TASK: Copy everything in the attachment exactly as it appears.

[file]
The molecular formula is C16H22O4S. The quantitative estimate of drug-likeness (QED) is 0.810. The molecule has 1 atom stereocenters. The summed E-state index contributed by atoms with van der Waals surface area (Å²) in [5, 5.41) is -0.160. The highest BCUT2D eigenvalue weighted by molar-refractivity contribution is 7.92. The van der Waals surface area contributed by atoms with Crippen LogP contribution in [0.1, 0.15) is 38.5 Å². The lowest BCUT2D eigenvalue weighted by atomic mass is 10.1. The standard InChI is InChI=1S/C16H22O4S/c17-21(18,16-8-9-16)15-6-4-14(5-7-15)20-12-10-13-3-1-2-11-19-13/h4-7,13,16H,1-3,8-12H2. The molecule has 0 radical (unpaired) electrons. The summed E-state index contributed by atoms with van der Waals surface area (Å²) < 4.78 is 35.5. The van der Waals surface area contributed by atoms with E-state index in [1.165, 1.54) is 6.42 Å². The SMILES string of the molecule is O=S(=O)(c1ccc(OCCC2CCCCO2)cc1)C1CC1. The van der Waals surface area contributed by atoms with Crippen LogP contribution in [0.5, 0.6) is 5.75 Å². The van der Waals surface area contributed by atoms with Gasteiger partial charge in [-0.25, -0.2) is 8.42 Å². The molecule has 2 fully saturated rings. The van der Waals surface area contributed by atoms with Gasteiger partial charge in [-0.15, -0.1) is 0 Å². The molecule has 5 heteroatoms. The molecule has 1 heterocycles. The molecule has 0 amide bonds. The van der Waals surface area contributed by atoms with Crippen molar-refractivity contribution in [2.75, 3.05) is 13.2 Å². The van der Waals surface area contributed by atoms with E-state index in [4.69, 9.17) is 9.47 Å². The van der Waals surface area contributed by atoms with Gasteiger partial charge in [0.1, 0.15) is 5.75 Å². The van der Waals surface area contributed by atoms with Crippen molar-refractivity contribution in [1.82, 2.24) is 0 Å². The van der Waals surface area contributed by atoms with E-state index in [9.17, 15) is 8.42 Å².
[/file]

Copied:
The molecular formula is C16H22O4S. The quantitative estimate of drug-likeness (QED) is 0.810. The molecule has 1 atom stereocenters. The summed E-state index contributed by atoms with van der Waals surface area (Å²) in [5, 5.41) is -0.160. The highest BCUT2D eigenvalue weighted by molar-refractivity contribution is 7.92. The van der Waals surface area contributed by atoms with Crippen LogP contribution in [0.1, 0.15) is 38.5 Å². The lowest BCUT2D eigenvalue weighted by atomic mass is 10.1. The standard InChI is InChI=1S/C16H22O4S/c17-21(18,16-8-9-16)15-6-4-14(5-7-15)20-12-10-13-3-1-2-11-19-13/h4-7,13,16H,1-3,8-12H2. The molecule has 0 radical (unpaired) electrons. The summed E-state index contributed by atoms with van der Waals surface area (Å²) < 4.78 is 35.5. The van der Waals surface area contributed by atoms with E-state index in [1.165, 1.54) is 6.42 Å². The SMILES string of the molecule is O=S(=O)(c1ccc(OCCC2CCCCO2)cc1)C1CC1. The van der Waals surface area contributed by atoms with Crippen LogP contribution in [0.5, 0.6) is 5.75 Å². The van der Waals surface area contributed by atoms with Gasteiger partial charge in [-0.25, -0.2) is 8.42 Å². The molecule has 2 fully saturated rings. The van der Waals surface area contributed by atoms with Gasteiger partial charge in [-0.15, -0.1) is 0 Å². The molecule has 5 heteroatoms. The molecule has 1 heterocycles. The molecule has 0 amide bonds. The van der Waals surface area contributed by atoms with Crippen molar-refractivity contribution in [2.75, 3.05) is 13.2 Å². The van der Waals surface area contributed by atoms with E-state index in [4.69, 9.17) is 9.47 Å². The van der Waals surface area contributed by atoms with Gasteiger partial charge in [0.1, 0.15) is 5.75 Å². The van der Waals surface area contributed by atoms with Crippen molar-refractivity contribution in [1.82, 2.24) is 0 Å². The van der Waals surface area contributed by atoms with E-state index in [9.17, 15) is 8.42 Å².